AWS Developer Blog

Migrating to Boto3

by Michael Dowling | on | in Python | Permalink | Comments |  Share

Boto3, the latest version of the AWS SDK for Python, was released earlier this year. Since its release, we’ve seen more and more customers migrating to the latest major version of Boto. Boto3 provides many significant improvements over Boto:

  • Faster availability of API updates and consistency in exposed interfaces
  • Collections that provide an iterable interface to a collection of resources, including batch actions that can be used to perform an API operation on an entire collection
  • Waiters that make it easier to poll resources for status changes
  • Data-driven resource abstractions that provide an object-oriented API while still allowing a rapid relase cadence with significantly reduced maintenance overhead

We understand that migrating to a new major version of a project can be a big undertaking. It can take significant developer time to migrate; it requires more testing to ensure the successful migration of your application; and it can often involve wrestling with your dependency graph to ensure everything is compatible.

Using Boto and Boto3 side-by-side

To make the process of migrating to Boto3 easier, we released Boto3 under the boto3 namespace so that you can use Boto and Boto3 in the same project without conflicts. This allows you to continue to use Boto for legacy applications Boto3 for new development.


pip install boto
pip install boto3


import boto3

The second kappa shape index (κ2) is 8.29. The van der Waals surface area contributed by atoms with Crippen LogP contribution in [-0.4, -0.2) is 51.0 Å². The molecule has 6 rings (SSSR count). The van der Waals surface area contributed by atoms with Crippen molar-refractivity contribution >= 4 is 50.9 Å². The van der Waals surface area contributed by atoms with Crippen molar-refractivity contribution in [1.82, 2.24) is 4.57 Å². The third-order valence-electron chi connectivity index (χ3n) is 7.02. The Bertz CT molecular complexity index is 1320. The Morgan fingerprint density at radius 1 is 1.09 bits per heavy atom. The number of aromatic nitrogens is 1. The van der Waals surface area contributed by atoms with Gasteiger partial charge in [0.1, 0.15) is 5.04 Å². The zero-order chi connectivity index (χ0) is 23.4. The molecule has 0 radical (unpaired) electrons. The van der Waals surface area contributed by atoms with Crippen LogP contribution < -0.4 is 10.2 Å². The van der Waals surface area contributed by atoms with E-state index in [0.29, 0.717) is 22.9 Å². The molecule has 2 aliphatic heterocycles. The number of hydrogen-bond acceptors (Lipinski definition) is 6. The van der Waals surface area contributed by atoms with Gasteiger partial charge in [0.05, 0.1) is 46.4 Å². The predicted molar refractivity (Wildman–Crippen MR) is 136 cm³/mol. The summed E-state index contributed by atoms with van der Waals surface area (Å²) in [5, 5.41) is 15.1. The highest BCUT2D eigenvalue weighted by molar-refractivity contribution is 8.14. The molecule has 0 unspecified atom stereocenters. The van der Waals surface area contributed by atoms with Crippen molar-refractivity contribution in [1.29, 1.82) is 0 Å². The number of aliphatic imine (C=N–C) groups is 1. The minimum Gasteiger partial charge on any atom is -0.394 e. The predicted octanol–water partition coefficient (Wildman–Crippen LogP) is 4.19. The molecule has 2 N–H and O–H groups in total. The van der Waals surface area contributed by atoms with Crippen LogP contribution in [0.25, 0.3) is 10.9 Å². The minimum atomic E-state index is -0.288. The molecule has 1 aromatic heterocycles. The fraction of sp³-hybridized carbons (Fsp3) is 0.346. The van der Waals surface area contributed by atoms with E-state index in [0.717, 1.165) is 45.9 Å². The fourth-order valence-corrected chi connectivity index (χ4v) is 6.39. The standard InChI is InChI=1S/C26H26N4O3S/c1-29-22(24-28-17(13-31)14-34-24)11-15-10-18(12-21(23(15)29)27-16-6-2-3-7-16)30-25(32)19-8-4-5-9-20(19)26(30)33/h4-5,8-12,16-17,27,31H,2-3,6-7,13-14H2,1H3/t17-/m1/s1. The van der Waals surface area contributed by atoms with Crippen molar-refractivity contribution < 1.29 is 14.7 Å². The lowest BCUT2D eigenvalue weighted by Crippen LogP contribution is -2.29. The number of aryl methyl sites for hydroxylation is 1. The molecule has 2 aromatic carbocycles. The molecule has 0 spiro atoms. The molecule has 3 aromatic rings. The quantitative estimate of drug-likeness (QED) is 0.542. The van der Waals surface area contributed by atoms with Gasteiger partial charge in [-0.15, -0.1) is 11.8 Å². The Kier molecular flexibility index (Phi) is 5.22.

import boto.ec2

# For new development, use boto3. In this case, S3
s3 = boto3.resource('s3')
for bucket in s3.buckets.all():
    print(bucket.name)

# Feel free to use boto for legacy code. In this case, EC2
conn = boto.ec2.connect_to_region('us-west-2')
conn.run_instances('ami-image-id')

If your legacy applications or individual application components are currently running without issue, you might not have much motiviation to migrate from Boto to Boto3. After all, if it ain’t broke, dont’ fix it. However, if you have new applications or applications that need to use newer services and service features, you are strongly encouraged to upgrade to Boto3. Boto3 is the future of Boto. It is where most of our development will be focused.

Anything holding you back?

We want to make Boto3 as good as it can be. Your input and feedback is crucial in helping us decide how to allocate developer time and which features to develop. We’d like to know if there’s something holding you back from migrating or using Boto3 for new application development. Maybe there’s a feature you relied on in Boto that is not present in Boto3. Or perhpas you find something confusing in the documentation or the way a client is used. Please open an issue on the Boto3 issue tracker and let us know. We’ll apply the appropriate issue labels to make it easier to find and +1 existing issues.

Ready to migrate?

Ready to migrate now? Our migration guide covers some of the high-level concepts to keep in mind. And again, feel free to use the the Boto3 issue tracker for questions or feature requests.